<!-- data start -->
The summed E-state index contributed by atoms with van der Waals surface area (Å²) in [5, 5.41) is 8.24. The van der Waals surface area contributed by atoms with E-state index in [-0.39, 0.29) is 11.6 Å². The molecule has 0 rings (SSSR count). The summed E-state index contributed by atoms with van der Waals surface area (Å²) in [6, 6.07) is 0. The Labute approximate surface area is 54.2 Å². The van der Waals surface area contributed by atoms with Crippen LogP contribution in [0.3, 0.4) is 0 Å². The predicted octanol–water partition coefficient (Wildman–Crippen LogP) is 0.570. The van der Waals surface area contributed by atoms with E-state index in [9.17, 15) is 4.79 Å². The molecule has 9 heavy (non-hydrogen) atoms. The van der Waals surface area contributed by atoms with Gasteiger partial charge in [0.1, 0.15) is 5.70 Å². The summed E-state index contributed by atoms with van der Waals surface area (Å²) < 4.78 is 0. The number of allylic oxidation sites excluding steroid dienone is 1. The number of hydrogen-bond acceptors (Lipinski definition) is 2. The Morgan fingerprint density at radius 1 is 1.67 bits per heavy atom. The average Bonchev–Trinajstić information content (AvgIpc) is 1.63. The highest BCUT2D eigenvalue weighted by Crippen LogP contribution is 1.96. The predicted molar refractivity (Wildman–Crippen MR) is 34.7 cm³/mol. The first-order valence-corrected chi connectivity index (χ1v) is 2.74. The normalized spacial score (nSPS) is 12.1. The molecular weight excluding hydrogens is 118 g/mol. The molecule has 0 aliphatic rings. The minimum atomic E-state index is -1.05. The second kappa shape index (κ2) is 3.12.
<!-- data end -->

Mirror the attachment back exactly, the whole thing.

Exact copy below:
The summed E-state index contributed by atoms with van der Waals surface area (Å²) in [5, 5.41) is 8.24. The van der Waals surface area contributed by atoms with E-state index in [-0.39, 0.29) is 11.6 Å². The molecule has 0 rings (SSSR count). The summed E-state index contributed by atoms with van der Waals surface area (Å²) in [6, 6.07) is 0. The Labute approximate surface area is 54.2 Å². The van der Waals surface area contributed by atoms with Crippen LogP contribution in [0.3, 0.4) is 0 Å². The predicted octanol–water partition coefficient (Wildman–Crippen LogP) is 0.570. The van der Waals surface area contributed by atoms with E-state index in [9.17, 15) is 4.79 Å². The molecule has 9 heavy (non-hydrogen) atoms. The van der Waals surface area contributed by atoms with Gasteiger partial charge in [0.1, 0.15) is 5.70 Å². The summed E-state index contributed by atoms with van der Waals surface area (Å²) < 4.78 is 0. The number of allylic oxidation sites excluding steroid dienone is 1. The number of hydrogen-bond acceptors (Lipinski definition) is 2. The Morgan fingerprint density at radius 1 is 1.67 bits per heavy atom. The average Bonchev–Trinajstić information content (AvgIpc) is 1.63. The highest BCUT2D eigenvalue weighted by Crippen LogP contribution is 1.96. The predicted molar refractivity (Wildman–Crippen MR) is 34.7 cm³/mol. The first-order valence-corrected chi connectivity index (χ1v) is 2.74. The normalized spacial score (nSPS) is 12.1. The molecular weight excluding hydrogens is 118 g/mol. The molecule has 0 aliphatic rings. The minimum atomic E-state index is -1.05. The second kappa shape index (κ2) is 3.12.